COLUMBIA, S.C. — It wasn't Iraq. It wasn't illegal immigration. And it wasn't abortion.
If there was one issue that could have swamped the Democratic presidential debate held Monday in Charleston, it was health care.
"One of the most popular topics that we got questions on was health care," said debate moderator Anderson Cooper of CNN. "We, frankly, were overwhelmed with videos on health care, so we put several of them together."
While the videos differed in detail, they all asked the same broad question: What should be done to improve health care in a country where 45 million have no health insurance?
The Democrats on stage Monday night, like most of their Republican counterparts, have plans to expand health care coverage.
But political and health care policy experts say the differing plans underscore the problem: Political leaders are just as divided about what should be done as the people they represent.
The result? Lots of talk, those experts say. Lots of plans. And little real hope that substantial change is on the way.
"I don't think there is going to be a big sweeping solution," said Dr. Paul DeMarco, an internist who has practiced in Marion County, S.C., for 14 years. "It's more of a societal-cultural issue than a health care issue at this point."
In South Carolina, the issue has special relevance. About 17.3 percent of the state's residents — more than 720,000 — have no health insurance, according to 2005 figures from the U.S. Census Bureau. Only nine states have a higher percentage of uninsured residents.
The issue of health coverage is even more important because South Carolina is a national leader in rates of diabetes, stroke and heart disease.
DeMarco, who heads up a Democratic working group on health care, said up to 20 percent of his patients have no health coverage.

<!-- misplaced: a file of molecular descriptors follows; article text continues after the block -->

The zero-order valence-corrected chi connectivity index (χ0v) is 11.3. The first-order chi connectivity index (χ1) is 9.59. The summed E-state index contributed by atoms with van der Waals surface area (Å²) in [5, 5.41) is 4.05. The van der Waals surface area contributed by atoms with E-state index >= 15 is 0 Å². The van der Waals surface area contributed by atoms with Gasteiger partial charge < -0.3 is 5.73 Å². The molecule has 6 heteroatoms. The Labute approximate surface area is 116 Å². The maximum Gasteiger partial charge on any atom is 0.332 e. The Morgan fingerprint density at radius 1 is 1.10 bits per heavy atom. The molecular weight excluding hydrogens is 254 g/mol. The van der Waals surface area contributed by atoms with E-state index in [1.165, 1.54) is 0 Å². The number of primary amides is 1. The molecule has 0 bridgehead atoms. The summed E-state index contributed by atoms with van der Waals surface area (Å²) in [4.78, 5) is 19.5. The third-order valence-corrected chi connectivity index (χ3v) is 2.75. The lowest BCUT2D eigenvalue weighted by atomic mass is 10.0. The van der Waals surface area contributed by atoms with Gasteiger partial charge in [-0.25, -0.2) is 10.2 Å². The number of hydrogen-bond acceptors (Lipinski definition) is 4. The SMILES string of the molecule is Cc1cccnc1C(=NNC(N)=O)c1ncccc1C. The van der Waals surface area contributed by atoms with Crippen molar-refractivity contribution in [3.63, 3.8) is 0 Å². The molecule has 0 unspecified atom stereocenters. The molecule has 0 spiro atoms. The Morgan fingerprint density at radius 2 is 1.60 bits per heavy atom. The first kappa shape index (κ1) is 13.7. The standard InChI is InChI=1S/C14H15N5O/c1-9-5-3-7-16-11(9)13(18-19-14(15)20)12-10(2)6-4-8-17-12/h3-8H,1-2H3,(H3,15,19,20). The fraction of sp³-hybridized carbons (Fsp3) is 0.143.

"I spend a lot of time scrambling through my sample closet (for medicines)," he said.
DeMarco related the case of an uninsured diabetes patient who had a swollen, infected foot. The man, DeMarco said, waited too long to seek treatment. He did not have to have his foot amputated, but it did require extensive surgery, DeMarco said.
Doctors across the country can cite similar cases. The percentage of uninsured Americans has stayed in the same range for the past decade. Just under 16 percent of Americans had no coverage in 1995-1997, according to Census Bureau figures. That percentage dipped to 14.4 in 1998-2000, rose to 15.1 in 2001-2003 and ticked up again to 15.5 in 2002-2004.
Three general schools of thought have emerged in the quest to expand coverage.
The first, supported by DeMarco, calls for a national health care system that would cover all Americans.
A few Democrats _Rep. Dennis Kucinich of Ohio, former North Carolina Sen. John Edwards and Sen. Barack Obama of Illinois — have plans they say would cover all Americans.
A second approach focuses primarily on expanding current programs like CHIP, the Children's Health Insurance Program, to cover more people.
A third approach, backed mostly by Republicans, would help Americans pay for private accounts that can be used to cover health care costs.